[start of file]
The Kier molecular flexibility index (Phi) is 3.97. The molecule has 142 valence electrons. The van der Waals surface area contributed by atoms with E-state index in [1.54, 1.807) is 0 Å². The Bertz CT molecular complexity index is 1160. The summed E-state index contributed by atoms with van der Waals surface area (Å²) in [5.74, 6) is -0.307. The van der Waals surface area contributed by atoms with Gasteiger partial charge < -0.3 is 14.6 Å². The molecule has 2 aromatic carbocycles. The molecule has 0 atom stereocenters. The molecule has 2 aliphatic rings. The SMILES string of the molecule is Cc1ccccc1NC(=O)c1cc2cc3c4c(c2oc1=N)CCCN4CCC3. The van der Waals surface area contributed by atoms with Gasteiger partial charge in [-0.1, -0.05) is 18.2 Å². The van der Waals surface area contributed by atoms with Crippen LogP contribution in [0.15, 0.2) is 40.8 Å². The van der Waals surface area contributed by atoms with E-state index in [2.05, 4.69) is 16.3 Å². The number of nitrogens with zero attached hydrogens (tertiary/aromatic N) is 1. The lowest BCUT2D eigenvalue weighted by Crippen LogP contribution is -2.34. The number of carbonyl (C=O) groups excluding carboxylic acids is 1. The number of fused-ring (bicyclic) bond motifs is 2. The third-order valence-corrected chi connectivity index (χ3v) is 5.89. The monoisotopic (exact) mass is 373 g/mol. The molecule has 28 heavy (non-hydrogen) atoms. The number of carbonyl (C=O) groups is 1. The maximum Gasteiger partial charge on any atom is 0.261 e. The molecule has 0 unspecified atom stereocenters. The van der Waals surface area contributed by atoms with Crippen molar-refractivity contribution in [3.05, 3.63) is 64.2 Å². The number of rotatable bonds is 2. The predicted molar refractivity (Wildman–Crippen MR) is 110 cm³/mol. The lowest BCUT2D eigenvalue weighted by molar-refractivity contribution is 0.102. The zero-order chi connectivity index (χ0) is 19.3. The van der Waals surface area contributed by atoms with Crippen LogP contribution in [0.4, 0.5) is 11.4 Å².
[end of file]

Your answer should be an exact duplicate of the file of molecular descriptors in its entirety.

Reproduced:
The Kier molecular flexibility index (Phi) is 3.97. The molecule has 142 valence electrons. The van der Waals surface area contributed by atoms with E-state index in [1.54, 1.807) is 0 Å². The Bertz CT molecular complexity index is 1160. The summed E-state index contributed by atoms with van der Waals surface area (Å²) in [5.74, 6) is -0.307. The van der Waals surface area contributed by atoms with Gasteiger partial charge < -0.3 is 14.6 Å². The molecule has 2 aromatic carbocycles. The molecule has 0 atom stereocenters. The molecule has 2 aliphatic rings. The SMILES string of the molecule is Cc1ccccc1NC(=O)c1cc2cc3c4c(c2oc1=N)CCCN4CCC3. The van der Waals surface area contributed by atoms with Gasteiger partial charge in [-0.1, -0.05) is 18.2 Å². The van der Waals surface area contributed by atoms with Crippen LogP contribution in [0.15, 0.2) is 40.8 Å². The van der Waals surface area contributed by atoms with E-state index in [2.05, 4.69) is 16.3 Å². The number of nitrogens with zero attached hydrogens (tertiary/aromatic N) is 1. The lowest BCUT2D eigenvalue weighted by Crippen LogP contribution is -2.34. The number of carbonyl (C=O) groups excluding carboxylic acids is 1. The number of fused-ring (bicyclic) bond motifs is 2. The third-order valence-corrected chi connectivity index (χ3v) is 5.89. The monoisotopic (exact) mass is 373 g/mol. The molecule has 28 heavy (non-hydrogen) atoms. The number of carbonyl (C=O) groups is 1. The maximum Gasteiger partial charge on any atom is 0.261 e. The molecule has 0 unspecified atom stereocenters. The van der Waals surface area contributed by atoms with Crippen molar-refractivity contribution in [3.05, 3.63) is 64.2 Å². The number of rotatable bonds is 2. The predicted molar refractivity (Wildman–Crippen MR) is 110 cm³/mol. The lowest BCUT2D eigenvalue weighted by molar-refractivity contribution is 0.102. The zero-order chi connectivity index (χ0) is 19.3. The van der Waals surface area contributed by atoms with Crippen LogP contribution in [0.4, 0.5) is 11.4 Å².